Fairfield University’s Bellarmine Museum of Art presents its newest exhibition, La Ragnatela/The Spiderweb: Works by Giampaolo Seguso from The Corning Museum of Glass, on view April 10, 2014, through June 13, 2014. An opening reception, free and open to the public, takes place on Thursday, April 10, 2014, from 6 p.m. to 8 p.m. La Ragnatela (Italian for “spider web”) refers to the characteristically long, thin lines and complex patterns of filigrana vases. A glass-making technique that was invented in 1527, filigrana consists of preparing parallel glass canes that are then melted into a mass of incandescent glass, creating perfect geometrical shapes in net and spiral-like patterns. It is still practiced today by the master glassmaker Giampaolo Seguso (b. 1942), whose family has been making glass on the Venetian island of Murano for more than 600 years. Exhibition sponsors are the National Endowment for the Humanities, Morris Media Group, and Whole Foods Market Fairfield.
The second part of a three-part project Seguso calls “La Galleria dei 99,” Giampaolo Seguso’s La Ragnatela Series is documented in an eponymous book that beautifully illustrates all 33 glass objects in the series; each of which is accompanied by one of Seguso’s evocative poetic mediations on the complexities of moral existence, the beauty of the natural world, and the power of the human spirit. Examples of all 33 vases will be on view (on loan from The Corning Museum of Glass) together with copies of Seguso’s poetry. A complementary micro-exhibition, featuring five new pieces created by Seguso in honor of Holy Week, will be displayed concurrently at Fairfield’s DiMenna-Nyselius Library, and the artist will give a talk about these new works and read his poetry on April 14 at 5 p.m. in the multi-media room of the library (free and open to the public).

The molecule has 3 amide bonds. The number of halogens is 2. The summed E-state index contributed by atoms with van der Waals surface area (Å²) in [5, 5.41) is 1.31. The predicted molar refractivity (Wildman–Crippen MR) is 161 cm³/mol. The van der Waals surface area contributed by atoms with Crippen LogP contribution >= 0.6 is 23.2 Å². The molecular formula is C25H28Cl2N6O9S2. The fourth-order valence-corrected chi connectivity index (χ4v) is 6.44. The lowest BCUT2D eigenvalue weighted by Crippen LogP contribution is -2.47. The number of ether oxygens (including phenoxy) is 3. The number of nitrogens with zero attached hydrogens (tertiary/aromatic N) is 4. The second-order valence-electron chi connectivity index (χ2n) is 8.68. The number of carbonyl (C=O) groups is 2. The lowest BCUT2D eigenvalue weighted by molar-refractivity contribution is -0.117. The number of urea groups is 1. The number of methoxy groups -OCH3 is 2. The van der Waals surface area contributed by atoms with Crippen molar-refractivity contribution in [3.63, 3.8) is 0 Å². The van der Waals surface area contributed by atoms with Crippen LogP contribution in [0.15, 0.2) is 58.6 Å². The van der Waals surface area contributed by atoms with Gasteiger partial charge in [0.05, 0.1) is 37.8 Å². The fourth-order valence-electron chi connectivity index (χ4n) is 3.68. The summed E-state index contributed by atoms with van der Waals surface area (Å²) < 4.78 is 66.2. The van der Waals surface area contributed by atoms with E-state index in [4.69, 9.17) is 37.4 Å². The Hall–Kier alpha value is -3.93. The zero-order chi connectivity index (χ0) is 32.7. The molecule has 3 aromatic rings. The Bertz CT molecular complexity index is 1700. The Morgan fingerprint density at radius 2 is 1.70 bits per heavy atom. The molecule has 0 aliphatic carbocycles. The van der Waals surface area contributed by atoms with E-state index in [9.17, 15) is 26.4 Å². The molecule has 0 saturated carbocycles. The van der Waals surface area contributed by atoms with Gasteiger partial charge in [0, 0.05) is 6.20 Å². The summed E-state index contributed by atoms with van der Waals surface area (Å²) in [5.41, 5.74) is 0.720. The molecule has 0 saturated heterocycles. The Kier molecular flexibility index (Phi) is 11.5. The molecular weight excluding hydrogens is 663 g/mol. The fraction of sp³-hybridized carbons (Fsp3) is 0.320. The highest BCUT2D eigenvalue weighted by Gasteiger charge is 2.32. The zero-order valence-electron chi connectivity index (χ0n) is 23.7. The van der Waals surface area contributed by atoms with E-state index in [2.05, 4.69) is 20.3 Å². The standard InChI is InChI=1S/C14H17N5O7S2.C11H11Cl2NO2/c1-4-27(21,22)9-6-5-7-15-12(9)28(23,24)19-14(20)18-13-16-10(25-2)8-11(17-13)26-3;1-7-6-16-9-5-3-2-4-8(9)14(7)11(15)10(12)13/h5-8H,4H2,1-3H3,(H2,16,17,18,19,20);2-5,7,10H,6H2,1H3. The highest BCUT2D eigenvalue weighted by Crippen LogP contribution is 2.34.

The exhibition will be inaugurated with a lecture by William Gudenrath, (Resident Advisor, Corning Museum of Glass), at 5 p.m. on April 10, 2014 in the Diffley Board Room of Bellarmine Hall. This talk, “La Ragnatela in Historical Perspective: A Technical Background in Venetian Glass” is sponsored by the Robert Lehman Foundation and is open to the general public at no cost. The opening reception (free and open to all) will immediately follow the lecture in the Great Hall of Bellarmine Hall. Gudenrath is a glassblower, scholar, lecturer and teacher. He is recognized as one of the foremost authorities on glassmaking techniques from the ancient world through the 18th century. During the run of the show, a film entitled “Glass Masters at Work: William Gudenrath” will be shown in the museum’s smART classroom. See how Gudenrath thinks about, understands and recreates historical glass objects and applies this thinking to his own work. This film will be shown on April 15 from 2 to 4 p.m., May 6 from 12 to 2 p.m., and on June 6 from 2 to 4 p.m. Also on view, in the gallery during the run of the show, will be “Glass Working Processes & Properties.” This film, produced by The Corning Museum of Glass, presents 43 brief segments on the various techniques employed in glassmaking: blowing, flameworking, cold working and casting. Other topics covered in the film include the composition of glass, glass coloring, and annealing.
A series of Family Days, sponsored by Morris Media Group, and inspired by the glass, will take place during the run of this exhibition on select Saturdays from 1 to 4 p.m. in the Bellarmine Museum. These events, which are free and open to the public, include: “All the Colors of the Rainbow” (April 12); “Shapes and Patterns” (May 10); and “Art and Music” (June 7). Museum galleries are open to the public between noon and 5 p.m. on these same Saturdays.
Beginning on April 24 (and on view through June 27) Jason Peters: Refraction will be on view at the Thomas J. Walsh Art Gallery in the Quick Center for the Arts, also at Fairfield University. Peters is an installation artist, and is planning the works that he will be creating, in the Walsh Gallery and in the foyer to the Quick Center, to be responses to the glass objects on view at the Bellarmine Museum.